Project Everest

Proposed Experiment

[Proposed Experiment]: SoCon Malawi - Lending to Village Banks - July 2018

Henry Baldwin
Submitted by
Henry Baldwin | Jul 20, 2018 | in Knowledge Base


Village banks have proven to be a fascination due to their ingenuity in providing their communities access to loans that normally would be totally inaccessible due to a lack of collateral. A detailed summary of how they operate can be found here. In short, village banks can reliably distribute loans to their communities with a very low risk of default. From our interview with one village bank, we discovered that they were not capable of providing a loan to everyone who required one (roughly ⅗ of applications were granted). The treasurer mentioned that they were very interested in investors as they would be able to increase the size and amount of loans issued, but had no luck with finding any.
So what if instead of Project Everest acting as a microfinancer, we instead invest in these village banks? I’ve outlined a potential experiment that could be ran below, with further justification and explanation of actions beneath.

Theoretical Experiment:

To test whether increasing capital of a village bank increases the capability of the village bank to deliver its services, and generate a return for Project Everest.

We loan a village bank a small amount of capital ($50-100 AUD) to provide a small boost in their capability to deliver loans. This amount has been suggested as it should not be too disruptive for the village banks and carries less risk. The loan will be charged at 10% interest, as the village bank charges 20% so they will still profit from the loan. This loan will be returned to coincide with the end of the bank’s 6 month borrowing period. Although a lengthy borrowing period, we want to cause as little disruption to the village bank as possible. If possible we should try follow this money to see how it is spent.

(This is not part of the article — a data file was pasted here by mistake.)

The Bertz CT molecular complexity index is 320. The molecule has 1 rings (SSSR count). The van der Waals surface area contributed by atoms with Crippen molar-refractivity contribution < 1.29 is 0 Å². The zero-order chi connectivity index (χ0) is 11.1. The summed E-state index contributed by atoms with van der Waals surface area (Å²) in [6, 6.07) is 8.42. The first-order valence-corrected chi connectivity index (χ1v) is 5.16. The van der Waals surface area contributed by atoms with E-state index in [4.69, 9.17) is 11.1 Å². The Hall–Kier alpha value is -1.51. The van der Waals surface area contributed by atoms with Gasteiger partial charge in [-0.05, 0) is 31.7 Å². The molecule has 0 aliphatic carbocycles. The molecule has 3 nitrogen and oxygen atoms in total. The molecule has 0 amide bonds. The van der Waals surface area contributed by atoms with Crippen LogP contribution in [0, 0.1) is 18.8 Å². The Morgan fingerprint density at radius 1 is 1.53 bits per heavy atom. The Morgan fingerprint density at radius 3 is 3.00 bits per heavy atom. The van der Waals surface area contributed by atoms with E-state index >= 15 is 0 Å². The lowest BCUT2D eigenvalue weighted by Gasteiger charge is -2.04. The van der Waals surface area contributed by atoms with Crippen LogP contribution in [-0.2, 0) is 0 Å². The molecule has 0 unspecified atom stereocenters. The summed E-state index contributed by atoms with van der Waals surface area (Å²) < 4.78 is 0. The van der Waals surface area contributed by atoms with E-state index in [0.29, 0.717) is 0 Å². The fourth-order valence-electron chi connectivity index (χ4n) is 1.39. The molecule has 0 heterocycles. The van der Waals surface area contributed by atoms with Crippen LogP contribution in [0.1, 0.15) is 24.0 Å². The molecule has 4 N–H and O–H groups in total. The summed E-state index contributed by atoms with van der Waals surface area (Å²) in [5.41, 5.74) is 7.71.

Ideal results
Full accountability of the loan, and a return on investment at the end of the borrowing period.


  1. That village banks are well trusted by the community.

  2. That village banks are an effective method of distributing loans to small communities

  3. That village banks will properly use the investment in a manner that will be of a benefit to them and generate a return for us

  4. That village banks will be able to consistently return the loan amount to us with interest despite success of businesses they choose to give loans to.

Validating these assumptions

  1. Surveying the community and clients of the banks to ask their opinion, and further research.

  2. From reviewing their ledgers and our understanding of their low default rate, we can most likely assume that they serve their community well and will be an effective mode of delivery.

  3. We can test this by staying in close communication and coordination with the treasurer, and tracking with a small investment at first as a pilot program.

  4. Consultation with the treasurers and active experimentation.

Justification of Program

Effectiveness of village banks